Performance 100 LTP – your learning transfer platform
Performance 100 is an LTP, which stands for Learning Transfer Platform. In a Chief Learning Officer magazine article, Robert Brinkerhoff describes an LTP as “a cloud-based software platform that wraps custom-designed interactions and learners’ engagements around and into more traditional employee development workshops and seminars. This creates a learning/performance improvement journey for each participant.”
It is a good description of the Performance 100 Learning Transfer Platform. It is called “Drive” because it drives learning change into the workplace after a training course.
The success of formal learning depends on how well the learner can transfer their newfound knowledge and skills into the workplace, and generate new behaviours with a resulting improvement in performance.
You know that most formal training has less impact than we hope for, and you know it makes sense to support and encourage people after a training course to get the impact you want. That kind of individualised
As well as managing the journey, an LTP manages the measurement. You can put in place a variety of measures to quantify the success of the journey, to get data for ROI calculations, and to measure observable behaviour change over the course of the journey.
One of the biggest problems with
- Measure ROI data
- Performance improvement questionnaires
- Track behaviour change
When you spend L&D budget on training, you need to make sure you are getting good value, and that means getting the improvements in performance expected by the project sponsor.
Sponsors and business leaders care about
Don’t be one of those training managers who
When your trainer leaves the client’s building, you lose control over what happens to all that wonderful work you have done in the classroom. Use a learning transfer platform to manage that critical
A huge part of organisational learning must happen through practice and structured application. This is 70:20:10 in action.
Become a truly full-service learning provider.
The Performance 100 process is simple
- Practice and experience, and reflecting on that experience, are fundamental to learning.
- The pathway sets learners up with activities to spread out over time so they fit in with their work. Activities could be questions to reflect on, content to review, experiments to try, conversations to have, specific actions to do, or anything else that would aid them to learn, reflect and embed what they need for their job. The learner records their reflections and can also discuss them on the forum.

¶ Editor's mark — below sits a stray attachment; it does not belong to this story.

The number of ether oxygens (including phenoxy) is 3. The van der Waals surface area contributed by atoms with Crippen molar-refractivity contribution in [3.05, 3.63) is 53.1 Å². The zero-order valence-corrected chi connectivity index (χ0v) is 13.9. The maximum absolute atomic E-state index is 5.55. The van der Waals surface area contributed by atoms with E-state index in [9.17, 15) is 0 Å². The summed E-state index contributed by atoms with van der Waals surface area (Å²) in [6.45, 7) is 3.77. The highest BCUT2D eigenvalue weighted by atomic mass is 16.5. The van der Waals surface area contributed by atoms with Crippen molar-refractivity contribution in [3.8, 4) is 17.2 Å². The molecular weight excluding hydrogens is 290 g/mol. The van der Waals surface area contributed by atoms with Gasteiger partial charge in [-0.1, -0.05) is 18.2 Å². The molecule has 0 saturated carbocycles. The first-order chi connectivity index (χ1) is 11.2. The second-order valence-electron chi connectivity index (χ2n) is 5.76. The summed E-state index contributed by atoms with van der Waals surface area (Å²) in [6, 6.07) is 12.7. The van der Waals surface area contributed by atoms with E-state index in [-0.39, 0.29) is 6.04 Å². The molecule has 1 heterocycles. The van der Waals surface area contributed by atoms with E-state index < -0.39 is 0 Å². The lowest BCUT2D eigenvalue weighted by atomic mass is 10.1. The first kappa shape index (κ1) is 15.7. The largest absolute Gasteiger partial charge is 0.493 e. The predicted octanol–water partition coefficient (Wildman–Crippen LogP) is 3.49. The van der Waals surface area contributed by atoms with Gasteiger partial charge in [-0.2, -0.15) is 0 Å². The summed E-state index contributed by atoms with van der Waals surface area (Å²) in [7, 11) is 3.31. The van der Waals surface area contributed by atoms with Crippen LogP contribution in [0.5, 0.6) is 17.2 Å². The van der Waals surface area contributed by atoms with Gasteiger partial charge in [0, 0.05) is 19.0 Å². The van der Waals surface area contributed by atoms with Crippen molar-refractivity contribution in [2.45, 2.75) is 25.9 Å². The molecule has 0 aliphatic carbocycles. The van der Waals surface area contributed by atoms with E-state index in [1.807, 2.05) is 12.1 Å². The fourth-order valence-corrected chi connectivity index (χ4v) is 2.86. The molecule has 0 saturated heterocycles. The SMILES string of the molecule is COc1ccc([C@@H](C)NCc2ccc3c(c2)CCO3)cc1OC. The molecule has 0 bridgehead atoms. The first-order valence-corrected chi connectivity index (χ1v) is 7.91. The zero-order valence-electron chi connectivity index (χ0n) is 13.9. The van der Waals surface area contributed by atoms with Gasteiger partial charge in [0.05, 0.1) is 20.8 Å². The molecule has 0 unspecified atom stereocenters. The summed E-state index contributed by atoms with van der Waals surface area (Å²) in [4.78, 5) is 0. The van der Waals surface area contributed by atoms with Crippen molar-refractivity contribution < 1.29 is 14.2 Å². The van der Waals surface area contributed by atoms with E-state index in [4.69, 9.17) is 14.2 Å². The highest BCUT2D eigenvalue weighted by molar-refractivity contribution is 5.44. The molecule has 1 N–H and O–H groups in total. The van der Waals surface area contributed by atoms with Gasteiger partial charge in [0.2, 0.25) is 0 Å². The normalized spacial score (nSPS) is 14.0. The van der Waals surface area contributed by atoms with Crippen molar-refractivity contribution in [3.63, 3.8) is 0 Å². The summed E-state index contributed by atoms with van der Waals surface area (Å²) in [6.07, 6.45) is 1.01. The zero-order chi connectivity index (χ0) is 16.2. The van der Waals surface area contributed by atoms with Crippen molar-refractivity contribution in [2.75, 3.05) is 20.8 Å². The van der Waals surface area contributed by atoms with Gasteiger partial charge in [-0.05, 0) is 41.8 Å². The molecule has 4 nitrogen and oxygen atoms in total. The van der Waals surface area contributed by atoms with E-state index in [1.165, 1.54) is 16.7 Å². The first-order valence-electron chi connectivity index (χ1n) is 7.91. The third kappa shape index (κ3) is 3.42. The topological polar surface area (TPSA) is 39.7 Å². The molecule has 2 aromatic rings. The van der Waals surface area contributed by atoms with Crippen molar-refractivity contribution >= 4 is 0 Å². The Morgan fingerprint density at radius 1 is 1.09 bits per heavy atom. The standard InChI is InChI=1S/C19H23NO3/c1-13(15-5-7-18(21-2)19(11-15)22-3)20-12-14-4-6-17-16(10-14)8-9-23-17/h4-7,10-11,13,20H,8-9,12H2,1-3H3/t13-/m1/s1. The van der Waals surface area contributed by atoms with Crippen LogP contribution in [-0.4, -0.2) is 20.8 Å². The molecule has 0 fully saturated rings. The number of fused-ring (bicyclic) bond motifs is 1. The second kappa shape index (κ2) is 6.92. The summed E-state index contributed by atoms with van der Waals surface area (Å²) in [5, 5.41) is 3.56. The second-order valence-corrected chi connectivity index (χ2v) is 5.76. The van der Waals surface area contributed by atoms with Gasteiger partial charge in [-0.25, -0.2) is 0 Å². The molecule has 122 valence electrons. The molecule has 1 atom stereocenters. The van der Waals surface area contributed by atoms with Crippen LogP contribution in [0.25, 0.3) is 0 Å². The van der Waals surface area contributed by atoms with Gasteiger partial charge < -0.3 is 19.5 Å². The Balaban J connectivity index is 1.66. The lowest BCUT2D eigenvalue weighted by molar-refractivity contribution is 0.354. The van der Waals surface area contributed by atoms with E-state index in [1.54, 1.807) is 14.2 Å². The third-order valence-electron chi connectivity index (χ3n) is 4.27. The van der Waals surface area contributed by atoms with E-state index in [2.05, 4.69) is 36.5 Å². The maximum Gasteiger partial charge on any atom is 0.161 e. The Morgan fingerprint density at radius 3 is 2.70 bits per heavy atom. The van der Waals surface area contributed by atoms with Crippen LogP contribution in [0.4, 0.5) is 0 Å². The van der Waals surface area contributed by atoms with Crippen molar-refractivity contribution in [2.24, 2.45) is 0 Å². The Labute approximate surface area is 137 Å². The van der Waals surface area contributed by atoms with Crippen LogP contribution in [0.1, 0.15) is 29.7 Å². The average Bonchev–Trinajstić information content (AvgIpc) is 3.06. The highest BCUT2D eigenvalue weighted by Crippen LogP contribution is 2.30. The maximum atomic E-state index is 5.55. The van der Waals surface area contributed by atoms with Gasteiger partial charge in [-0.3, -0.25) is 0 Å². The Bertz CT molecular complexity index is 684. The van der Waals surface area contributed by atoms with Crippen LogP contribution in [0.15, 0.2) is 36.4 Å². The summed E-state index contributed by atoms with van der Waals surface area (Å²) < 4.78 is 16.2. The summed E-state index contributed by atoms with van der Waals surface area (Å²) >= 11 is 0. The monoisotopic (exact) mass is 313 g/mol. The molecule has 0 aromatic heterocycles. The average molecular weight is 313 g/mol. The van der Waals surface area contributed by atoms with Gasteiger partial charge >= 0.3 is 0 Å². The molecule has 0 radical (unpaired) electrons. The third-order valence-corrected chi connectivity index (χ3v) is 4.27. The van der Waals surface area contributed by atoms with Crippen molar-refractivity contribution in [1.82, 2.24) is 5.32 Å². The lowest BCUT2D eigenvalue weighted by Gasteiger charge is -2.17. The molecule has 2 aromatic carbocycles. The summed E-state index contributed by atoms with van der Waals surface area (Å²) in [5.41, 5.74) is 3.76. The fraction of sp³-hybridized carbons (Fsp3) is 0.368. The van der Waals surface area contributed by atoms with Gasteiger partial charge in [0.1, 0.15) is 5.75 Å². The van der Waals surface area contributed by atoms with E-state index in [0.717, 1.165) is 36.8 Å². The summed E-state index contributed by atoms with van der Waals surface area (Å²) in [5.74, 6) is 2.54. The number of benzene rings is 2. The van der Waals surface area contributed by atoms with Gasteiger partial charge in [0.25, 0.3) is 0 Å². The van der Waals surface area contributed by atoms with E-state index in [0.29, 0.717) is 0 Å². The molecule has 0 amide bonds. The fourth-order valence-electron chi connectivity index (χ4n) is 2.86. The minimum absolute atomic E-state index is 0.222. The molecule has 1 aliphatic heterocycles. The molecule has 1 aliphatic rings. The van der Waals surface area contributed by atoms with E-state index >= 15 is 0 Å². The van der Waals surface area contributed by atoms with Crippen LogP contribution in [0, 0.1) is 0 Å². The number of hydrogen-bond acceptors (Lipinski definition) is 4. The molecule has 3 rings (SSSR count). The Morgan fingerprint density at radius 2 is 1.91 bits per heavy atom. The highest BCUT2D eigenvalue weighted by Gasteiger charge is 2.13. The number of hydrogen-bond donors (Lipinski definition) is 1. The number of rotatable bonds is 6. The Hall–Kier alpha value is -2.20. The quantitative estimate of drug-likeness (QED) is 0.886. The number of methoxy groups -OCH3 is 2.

- Every learner has a buddy or mentor who will hold them accountable for doing the activities, and debrief them to help the learner get the most out of the activities.
Focus on the outputs of learning
The goal of organisational learning has to be shifted away from the process of learning to the outputs of that learning.
It’s not what boxes people have ticked or which tests they’ve passed, but what people can do and how well they can do it that counts. The aim of the game has become the transfer of learning into the workflow.
The old tried and tested training course is not enough on its own. We have all seen the figures on how little of what is trained, is transferred, and then activated in the workflow. Sure, there are some things you are probably already doing to improve these
A Learning Transfer Platform acts
Says Performance 100’s creator, Paul Matthews, “Imagine for a moment that you’re the Chief Executive of a new business, and you’re offered a choice of two teams to work in your business.
Team One consists of people who are well-educated, have been on many training courses, and have lots of qualifications. The people in Team Two have done this sort of work before and have proven themselves capable of doing the work that needs to be done in your new business.
Which team would you choose?
It’s a question that I’ve asked CEOs, company directors, and managers, as well as people in L&D and HR in both the public and private sectors.
How did they answer?
Ninety-nine per cent of the people I’ve asked that question
They all knew that